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Old 06-28-2012, 09:43 AM
 
Location: Chicagoland
1,542 posts, read 1,453,974 times
Reputation: 1386

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Some good insights, thanks. Hopefully my hopes/expectations aren't far off track...
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Old 06-28-2012, 10:08 AM
 
Location: Beautiful Rhode Island
6,320 posts, read 10,502,724 times
Reputation: 6131
I think the question you need to ask yourself is that if you are an educated buyer, why do you need a realtor at all?

HGTV is about the worst place you could to get educated to buy a house.
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Old 06-28-2012, 01:38 PM
 
11 posts, read 15,037 times
Reputation: 29
I would consider myself a highly educated buyer, with very reasonable expectations, pre-approved, all my ducks in a row and such (I do NOT watch HGTV), it's just a very volatile market, back and forth kinda thing. I use agents (usually) because I don't have the time to "gopher" myself around making stupid calls and passing docs from this person to that person.

However, like I am fond of telling the dippy cashier who just can't ring my order correctly, or the mouthy assistant manager at McDonalds who can't comprehend why my food should be warm...

I am PAYING to be here, and you are PAID to be here. Guess who listens to whom? I was actually angered by people thinking that an agent shouldn't do exactly what they are told to do. Last time I checked, they get paid pretty well NOT to tell you what they want from YOU.

Sorry agents, it IS the nature of the beast. You are salespeople. A car salesman DOES NOT tell me what I want in a car, and definitely DOES NOT tell me I have to EARN their time to sell to me. That is disgusting and ridiculous. And considering most of the agents around here are the "2 weeks at Hondros and I have a license" type, after I spent YEARS in training and in the industry (I am not elaborating), it's a downright insult.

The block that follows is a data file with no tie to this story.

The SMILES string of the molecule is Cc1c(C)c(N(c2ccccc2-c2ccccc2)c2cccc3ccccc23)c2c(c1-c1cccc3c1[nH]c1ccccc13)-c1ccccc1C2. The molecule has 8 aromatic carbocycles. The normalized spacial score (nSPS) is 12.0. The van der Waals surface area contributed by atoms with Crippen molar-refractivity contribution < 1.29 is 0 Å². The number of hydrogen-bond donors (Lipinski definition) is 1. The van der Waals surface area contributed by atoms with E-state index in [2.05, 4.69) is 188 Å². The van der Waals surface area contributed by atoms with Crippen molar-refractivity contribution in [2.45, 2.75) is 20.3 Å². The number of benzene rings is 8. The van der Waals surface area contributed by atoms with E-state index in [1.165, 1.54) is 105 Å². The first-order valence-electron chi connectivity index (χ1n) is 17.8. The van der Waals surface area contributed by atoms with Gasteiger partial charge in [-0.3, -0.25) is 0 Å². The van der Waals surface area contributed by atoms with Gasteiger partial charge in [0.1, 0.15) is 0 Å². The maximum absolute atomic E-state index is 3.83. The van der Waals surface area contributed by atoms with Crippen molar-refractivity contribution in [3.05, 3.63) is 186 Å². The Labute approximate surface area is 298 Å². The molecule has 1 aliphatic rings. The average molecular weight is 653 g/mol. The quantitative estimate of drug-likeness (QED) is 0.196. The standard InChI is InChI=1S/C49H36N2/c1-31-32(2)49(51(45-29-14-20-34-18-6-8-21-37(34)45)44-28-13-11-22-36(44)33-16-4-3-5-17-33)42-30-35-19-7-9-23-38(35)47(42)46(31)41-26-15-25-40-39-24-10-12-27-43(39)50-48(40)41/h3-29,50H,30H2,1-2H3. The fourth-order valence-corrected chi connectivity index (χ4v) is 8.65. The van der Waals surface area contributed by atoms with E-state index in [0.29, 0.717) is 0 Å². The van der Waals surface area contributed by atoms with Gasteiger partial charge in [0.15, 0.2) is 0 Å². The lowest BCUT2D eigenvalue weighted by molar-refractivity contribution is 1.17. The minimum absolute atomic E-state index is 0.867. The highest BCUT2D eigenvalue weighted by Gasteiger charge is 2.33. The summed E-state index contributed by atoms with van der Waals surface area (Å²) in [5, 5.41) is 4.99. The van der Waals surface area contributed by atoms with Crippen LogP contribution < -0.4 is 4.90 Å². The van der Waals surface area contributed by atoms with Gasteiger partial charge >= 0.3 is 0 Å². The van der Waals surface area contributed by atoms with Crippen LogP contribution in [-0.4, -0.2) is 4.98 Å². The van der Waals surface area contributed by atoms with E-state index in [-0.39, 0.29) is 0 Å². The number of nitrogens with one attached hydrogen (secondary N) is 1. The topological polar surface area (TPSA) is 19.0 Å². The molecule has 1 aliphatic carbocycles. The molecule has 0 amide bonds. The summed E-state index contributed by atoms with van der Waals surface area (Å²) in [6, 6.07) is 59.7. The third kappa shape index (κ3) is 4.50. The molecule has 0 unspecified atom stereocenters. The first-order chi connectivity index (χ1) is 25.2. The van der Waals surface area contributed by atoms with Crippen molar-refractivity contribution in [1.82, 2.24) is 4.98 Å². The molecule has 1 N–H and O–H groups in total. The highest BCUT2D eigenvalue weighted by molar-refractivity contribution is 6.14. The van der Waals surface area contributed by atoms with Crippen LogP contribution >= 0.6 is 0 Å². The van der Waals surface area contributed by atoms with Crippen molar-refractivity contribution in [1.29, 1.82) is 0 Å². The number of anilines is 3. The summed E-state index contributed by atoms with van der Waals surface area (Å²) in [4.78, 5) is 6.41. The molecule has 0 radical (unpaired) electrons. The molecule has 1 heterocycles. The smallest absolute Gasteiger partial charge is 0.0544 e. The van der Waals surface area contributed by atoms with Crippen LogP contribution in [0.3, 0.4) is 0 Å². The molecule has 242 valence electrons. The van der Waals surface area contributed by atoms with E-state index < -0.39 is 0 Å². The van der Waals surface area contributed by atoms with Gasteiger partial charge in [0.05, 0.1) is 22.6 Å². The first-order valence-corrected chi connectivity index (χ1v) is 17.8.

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Old 06-28-2012, 02:33 PM
 
11 posts, read 15,037 times
Reputation: 29
Apologies if it was so difficult to determine that the post was my opinion (not stirring the pot-gratuitously? did you actually use the word "gratuitously"?-like, "with gratuity"?????-lol...well, you did also use the word "dreck") , that I am "allowed" to have my opinion and voice it as well, and that if you don't like it, nor agree with it, it just shows unprofessionalism on YOUR part to insult me because you don't like my opinion. Wah, wah, wah...

By the way, what WOULD a "key jockey" (great term for a fellow professional agent, huh? So which of your peers have you been calling "key jockey" behind their backs? Hell, I don't even marginalize your industry as much as YOU just did) reap if they worked for me? Just curious. It seems you have little respect for your fellow agents, you certainly have little respect for me, and I'm a BUYER.

You remind me of a broker I know, who would jab at his own office agents, saying, "They're all used house salesmen. I'm the guy who owns the showroom."
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Old 06-28-2012, 02:57 PM
 
62 posts, read 161,249 times
Reputation: 20
Quote:
Originally Posted by Pokemom
car salesman DOES NOT tell me what I want in a car, and definitely DOES NOT tell me I have to EARN their time to sell to me.
I will say that I've found real estate agents to be quite a bit different than other people working in other services. They have their own, I wanna say, etiquette or unwritten rules. Not saying anything against the ones on this forum. You've all been wonderful and helpful. But the ones I've dealt with? Well, it's been an eye-opening experience. And not one I hope to repeat anytime soon.
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Old 06-28-2012, 03:48 PM
 
Location: Chicagoland
1,542 posts, read 1,453,974 times
Reputation: 1386
Quote:
Originally Posted by Hollytree View Post
I think the question you need to ask yourself is that if you are an educated buyer, why do you need a realtor at all?

HGTV is about the worst place you could to get educated to buy a house.